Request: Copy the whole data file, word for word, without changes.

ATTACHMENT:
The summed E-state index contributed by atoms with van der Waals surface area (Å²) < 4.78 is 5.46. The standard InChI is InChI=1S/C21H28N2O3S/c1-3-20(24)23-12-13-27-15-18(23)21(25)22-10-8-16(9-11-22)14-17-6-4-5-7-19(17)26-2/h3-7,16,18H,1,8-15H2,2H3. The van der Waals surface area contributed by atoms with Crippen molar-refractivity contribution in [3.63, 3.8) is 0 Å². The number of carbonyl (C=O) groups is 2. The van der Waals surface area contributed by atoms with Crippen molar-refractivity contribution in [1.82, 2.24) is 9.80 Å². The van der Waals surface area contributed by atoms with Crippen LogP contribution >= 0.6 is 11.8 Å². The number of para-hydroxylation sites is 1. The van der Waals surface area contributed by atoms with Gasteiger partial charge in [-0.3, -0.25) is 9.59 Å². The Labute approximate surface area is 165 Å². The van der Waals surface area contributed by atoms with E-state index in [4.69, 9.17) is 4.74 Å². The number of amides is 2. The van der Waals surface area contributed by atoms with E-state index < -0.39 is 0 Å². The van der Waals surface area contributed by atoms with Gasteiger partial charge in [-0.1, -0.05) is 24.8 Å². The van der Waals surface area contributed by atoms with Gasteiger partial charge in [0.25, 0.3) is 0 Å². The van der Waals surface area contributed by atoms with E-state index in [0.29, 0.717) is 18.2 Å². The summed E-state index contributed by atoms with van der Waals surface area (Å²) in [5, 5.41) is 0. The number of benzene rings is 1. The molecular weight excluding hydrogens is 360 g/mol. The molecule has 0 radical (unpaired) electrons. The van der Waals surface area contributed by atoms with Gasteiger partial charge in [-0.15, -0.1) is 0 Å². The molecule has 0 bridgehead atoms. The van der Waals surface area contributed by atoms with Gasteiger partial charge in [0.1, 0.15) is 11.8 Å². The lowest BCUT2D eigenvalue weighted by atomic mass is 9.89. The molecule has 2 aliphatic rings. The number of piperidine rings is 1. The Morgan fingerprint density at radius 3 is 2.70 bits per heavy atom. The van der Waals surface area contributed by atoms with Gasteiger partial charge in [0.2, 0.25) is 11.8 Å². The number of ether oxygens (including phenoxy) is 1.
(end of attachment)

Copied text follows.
The summed E-state index contributed by atoms with van der Waals surface area (Å²) < 4.78 is 5.46. The standard InChI is InChI=1S/C21H28N2O3S/c1-3-20(24)23-12-13-27-15-18(23)21(25)22-10-8-16(9-11-22)14-17-6-4-5-7-19(17)26-2/h3-7,16,18H,1,8-15H2,2H3. The van der Waals surface area contributed by atoms with Crippen molar-refractivity contribution in [3.63, 3.8) is 0 Å². The number of carbonyl (C=O) groups is 2. The van der Waals surface area contributed by atoms with Crippen molar-refractivity contribution in [1.82, 2.24) is 9.80 Å². The van der Waals surface area contributed by atoms with Crippen LogP contribution >= 0.6 is 11.8 Å². The number of para-hydroxylation sites is 1. The van der Waals surface area contributed by atoms with Gasteiger partial charge in [-0.3, -0.25) is 9.59 Å². The Labute approximate surface area is 165 Å². The van der Waals surface area contributed by atoms with E-state index in [4.69, 9.17) is 4.74 Å². The number of amides is 2. The van der Waals surface area contributed by atoms with E-state index < -0.39 is 0 Å². The van der Waals surface area contributed by atoms with Gasteiger partial charge in [-0.1, -0.05) is 24.8 Å². The van der Waals surface area contributed by atoms with Gasteiger partial charge in [0.25, 0.3) is 0 Å². The van der Waals surface area contributed by atoms with E-state index in [0.29, 0.717) is 18.2 Å². The summed E-state index contributed by atoms with van der Waals surface area (Å²) in [5, 5.41) is 0. The number of benzene rings is 1. The molecular weight excluding hydrogens is 360 g/mol. The molecule has 0 radical (unpaired) electrons. The van der Waals surface area contributed by atoms with Gasteiger partial charge in [-0.15, -0.1) is 0 Å². The molecule has 0 bridgehead atoms. The van der Waals surface area contributed by atoms with Gasteiger partial charge in [0.1, 0.15) is 11.8 Å². The lowest BCUT2D eigenvalue weighted by atomic mass is 9.89. The molecule has 2 aliphatic rings. The number of piperidine rings is 1. The Morgan fingerprint density at radius 3 is 2.70 bits per heavy atom. The van der Waals surface area contributed by atoms with Gasteiger partial charge in [0.2, 0.25) is 11.8 Å². The number of ether oxygens (including phenoxy) is 1.